8. Ask for the names of the people who own the law firm or tax resolution company. If your contact is elusive on this, run. Bottom line, you need to know who runs the show. You need the name of the owner, NOT the senior tax attorney. If your IRS case goes south or the tax attorney handling your case is a problem, you need to know exactly who you can complain to or who to seek redress from.

9. Find out the name of the tax attorney or tax resolution specialist who will be taking your case. Find out how quickly they respond to your inquiries. Do they answer their phone or email promptly? Ask for references of satisfied customers for that specific tax attorney or tax resolution professional. (Given the confidentiality of tax resolution work, a personal reference for a tax attorney might be hard to come by.)

10. Does the tax attorney or tax resolution firm have experience in multi-jurisdictional issues? Because the IRS is a federal agency, there are three people permitted to practice before the IRS. You have to be an active licensed member of the state bar, a certified public accountant actively licensed or an enrolled agent. No matter where they live, they can represent the taxpayer before the IRS is all 50 states.

11. Will this tax attorney or tax resolution specialist go with you to an in-person audit? Although 90% of tax resolution work is done over the phone, electronically or via FedEx, sometimes you need a tax attorney to literally hold your hand in an audit. But don’t choose a tax attorney just because they have an office near your home. An accident of geography doesn’t mean they are the right tax attorney for the job. In many cases a national firm such as ours can make sure you never have to darken the door of an IRS audit.

12. How can they help you if the IRS wants to come to your home or business?

13. Is the firm just a tax form filler? Just because they prepare a lot tax returns doesn’t mean they are ready to battle the IRS. There are a number of tax resolution and “tax attorney” scams that do nothing but type up an Offer in Compromise and just mail it to the IRS. That’s all the service these “tax attorneys” provide. These companies are at best, a waste of time and money and at worst, a one-way ticket to big trouble.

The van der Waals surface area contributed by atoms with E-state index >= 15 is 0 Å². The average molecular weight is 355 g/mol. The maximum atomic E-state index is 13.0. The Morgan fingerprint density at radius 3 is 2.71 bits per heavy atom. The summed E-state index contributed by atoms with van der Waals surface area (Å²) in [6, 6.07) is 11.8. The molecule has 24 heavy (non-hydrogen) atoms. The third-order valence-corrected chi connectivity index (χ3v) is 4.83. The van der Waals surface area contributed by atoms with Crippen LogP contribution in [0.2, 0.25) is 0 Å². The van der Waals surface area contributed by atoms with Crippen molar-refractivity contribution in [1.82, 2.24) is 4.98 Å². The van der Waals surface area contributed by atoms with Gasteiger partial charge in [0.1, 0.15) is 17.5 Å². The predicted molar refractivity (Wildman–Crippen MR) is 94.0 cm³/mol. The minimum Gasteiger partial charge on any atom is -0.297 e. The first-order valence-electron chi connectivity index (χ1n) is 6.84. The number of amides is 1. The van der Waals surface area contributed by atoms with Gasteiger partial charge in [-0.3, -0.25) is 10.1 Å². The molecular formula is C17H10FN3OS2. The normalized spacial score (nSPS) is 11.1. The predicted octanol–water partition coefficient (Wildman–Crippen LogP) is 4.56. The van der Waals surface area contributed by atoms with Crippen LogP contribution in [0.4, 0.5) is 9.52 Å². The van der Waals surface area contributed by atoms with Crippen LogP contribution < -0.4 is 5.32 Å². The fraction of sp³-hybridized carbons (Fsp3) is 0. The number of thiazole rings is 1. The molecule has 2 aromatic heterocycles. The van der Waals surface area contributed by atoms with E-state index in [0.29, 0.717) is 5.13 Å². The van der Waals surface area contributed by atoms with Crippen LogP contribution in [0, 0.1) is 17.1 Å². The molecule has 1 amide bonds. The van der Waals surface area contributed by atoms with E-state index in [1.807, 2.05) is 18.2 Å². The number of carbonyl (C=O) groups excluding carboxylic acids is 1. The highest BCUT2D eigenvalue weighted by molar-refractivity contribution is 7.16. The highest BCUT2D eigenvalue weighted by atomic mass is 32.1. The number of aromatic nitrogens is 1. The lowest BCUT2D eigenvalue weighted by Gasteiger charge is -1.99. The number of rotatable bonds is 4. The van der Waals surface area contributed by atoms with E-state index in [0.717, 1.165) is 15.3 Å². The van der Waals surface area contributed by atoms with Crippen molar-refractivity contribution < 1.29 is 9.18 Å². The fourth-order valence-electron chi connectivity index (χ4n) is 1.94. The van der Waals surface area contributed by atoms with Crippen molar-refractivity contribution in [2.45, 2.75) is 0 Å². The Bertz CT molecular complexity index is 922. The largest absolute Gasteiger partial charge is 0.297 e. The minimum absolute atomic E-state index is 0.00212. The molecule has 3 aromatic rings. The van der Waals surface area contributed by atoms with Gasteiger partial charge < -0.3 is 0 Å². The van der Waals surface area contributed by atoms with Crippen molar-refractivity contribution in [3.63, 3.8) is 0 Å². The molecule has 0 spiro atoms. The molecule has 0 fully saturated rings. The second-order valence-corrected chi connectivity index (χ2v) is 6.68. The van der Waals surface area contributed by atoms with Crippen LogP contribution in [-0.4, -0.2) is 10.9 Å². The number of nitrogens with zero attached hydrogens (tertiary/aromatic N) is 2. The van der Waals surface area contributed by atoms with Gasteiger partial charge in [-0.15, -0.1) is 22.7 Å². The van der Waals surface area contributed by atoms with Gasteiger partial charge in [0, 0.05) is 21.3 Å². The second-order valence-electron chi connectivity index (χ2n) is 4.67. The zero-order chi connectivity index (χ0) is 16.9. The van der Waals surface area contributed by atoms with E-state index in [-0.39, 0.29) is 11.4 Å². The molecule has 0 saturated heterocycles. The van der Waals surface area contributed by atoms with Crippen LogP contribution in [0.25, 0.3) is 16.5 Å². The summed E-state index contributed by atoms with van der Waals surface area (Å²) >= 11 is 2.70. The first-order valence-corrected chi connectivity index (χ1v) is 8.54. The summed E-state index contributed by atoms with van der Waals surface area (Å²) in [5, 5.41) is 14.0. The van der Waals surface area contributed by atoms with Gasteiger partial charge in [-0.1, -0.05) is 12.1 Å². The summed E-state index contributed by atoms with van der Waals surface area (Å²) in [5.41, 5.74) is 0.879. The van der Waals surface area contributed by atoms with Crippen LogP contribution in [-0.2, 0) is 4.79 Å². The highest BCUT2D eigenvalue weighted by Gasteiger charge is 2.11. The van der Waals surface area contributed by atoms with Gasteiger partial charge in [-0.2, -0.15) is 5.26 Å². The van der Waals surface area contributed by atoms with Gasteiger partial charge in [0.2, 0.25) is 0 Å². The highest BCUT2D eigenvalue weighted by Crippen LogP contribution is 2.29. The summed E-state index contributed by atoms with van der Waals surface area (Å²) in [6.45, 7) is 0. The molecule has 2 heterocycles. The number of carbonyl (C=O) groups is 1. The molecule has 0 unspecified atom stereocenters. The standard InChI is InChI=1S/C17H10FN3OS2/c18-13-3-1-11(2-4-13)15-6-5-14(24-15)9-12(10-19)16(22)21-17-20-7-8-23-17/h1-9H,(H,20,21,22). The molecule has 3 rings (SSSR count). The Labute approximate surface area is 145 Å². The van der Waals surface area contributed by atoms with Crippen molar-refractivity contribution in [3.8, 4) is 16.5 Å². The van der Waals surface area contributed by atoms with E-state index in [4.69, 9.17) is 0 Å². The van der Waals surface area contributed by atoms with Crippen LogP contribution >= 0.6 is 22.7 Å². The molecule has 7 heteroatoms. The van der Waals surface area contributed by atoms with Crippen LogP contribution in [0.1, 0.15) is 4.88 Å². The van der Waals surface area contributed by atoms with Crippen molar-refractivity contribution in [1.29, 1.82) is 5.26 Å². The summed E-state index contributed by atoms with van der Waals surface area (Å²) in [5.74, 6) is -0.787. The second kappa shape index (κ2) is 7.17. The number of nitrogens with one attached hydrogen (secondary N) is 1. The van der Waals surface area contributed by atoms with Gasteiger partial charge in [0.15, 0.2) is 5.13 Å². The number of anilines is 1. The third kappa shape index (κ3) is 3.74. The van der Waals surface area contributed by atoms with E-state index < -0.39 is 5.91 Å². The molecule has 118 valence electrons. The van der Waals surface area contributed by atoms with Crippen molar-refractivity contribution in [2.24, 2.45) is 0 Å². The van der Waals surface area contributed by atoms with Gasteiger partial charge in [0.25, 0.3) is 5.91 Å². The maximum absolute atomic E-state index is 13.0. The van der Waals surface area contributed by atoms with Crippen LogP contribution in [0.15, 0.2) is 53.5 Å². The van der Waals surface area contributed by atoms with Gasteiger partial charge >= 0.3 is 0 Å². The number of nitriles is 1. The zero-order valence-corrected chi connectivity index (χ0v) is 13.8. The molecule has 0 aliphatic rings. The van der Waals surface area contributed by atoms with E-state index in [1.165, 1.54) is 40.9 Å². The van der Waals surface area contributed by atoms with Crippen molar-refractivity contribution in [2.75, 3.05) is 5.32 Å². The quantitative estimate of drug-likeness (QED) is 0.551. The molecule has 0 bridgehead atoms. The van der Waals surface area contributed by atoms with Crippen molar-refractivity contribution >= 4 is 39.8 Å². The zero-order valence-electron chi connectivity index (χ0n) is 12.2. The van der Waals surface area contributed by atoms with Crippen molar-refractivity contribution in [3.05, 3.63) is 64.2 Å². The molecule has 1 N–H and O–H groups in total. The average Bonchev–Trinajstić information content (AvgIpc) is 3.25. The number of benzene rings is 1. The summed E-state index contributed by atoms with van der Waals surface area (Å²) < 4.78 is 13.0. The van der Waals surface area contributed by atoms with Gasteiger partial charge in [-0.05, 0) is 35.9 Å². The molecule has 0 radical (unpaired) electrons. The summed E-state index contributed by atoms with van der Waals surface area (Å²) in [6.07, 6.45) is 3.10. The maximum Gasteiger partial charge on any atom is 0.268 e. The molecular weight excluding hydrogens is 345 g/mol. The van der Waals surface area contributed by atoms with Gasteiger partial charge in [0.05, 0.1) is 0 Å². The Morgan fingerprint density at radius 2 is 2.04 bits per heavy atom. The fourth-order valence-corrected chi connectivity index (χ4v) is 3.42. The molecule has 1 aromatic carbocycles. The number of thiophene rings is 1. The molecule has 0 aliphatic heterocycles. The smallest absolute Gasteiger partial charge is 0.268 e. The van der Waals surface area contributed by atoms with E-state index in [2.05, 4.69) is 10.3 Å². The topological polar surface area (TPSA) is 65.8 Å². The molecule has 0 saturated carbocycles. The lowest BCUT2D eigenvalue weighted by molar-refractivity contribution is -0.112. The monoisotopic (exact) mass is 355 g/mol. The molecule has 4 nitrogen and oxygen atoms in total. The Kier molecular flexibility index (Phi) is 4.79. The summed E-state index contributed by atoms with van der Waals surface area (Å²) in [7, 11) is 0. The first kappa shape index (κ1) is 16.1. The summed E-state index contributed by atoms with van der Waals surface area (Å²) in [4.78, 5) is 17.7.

14. What are their prices? Don’t be penny-wise but pound-foolish. Don’t just lock onto a tax attorney or tax resolution firm’s low price. Look for value and the number of services you get. Will this tax attorney or tax resolution professional give you preparation of all IRS forms, all backup documentation, and all negotiation with the IRS?

Once you’ve gotten all the information that makes you confident that you have found the right tax resolution firm for you, you can focus your attention on winning your case instead of wondering whether your tax representation is adept at representing your best interest.

Read more questions to ask in order to understand your type of tax problem and to pick the right tax attorney.

Tax Resolution Services is the only national tax resolution firm certified by the ASTPS to negotiate tax settlements with the IRS. We are a nationwide professional tax solution company with a team of tax attorneys and IRS specialists who can help you find tax relief.  Free tax consultation – sign up on our website or call us at 866-IRS-PROBLEMS (866-477-7762).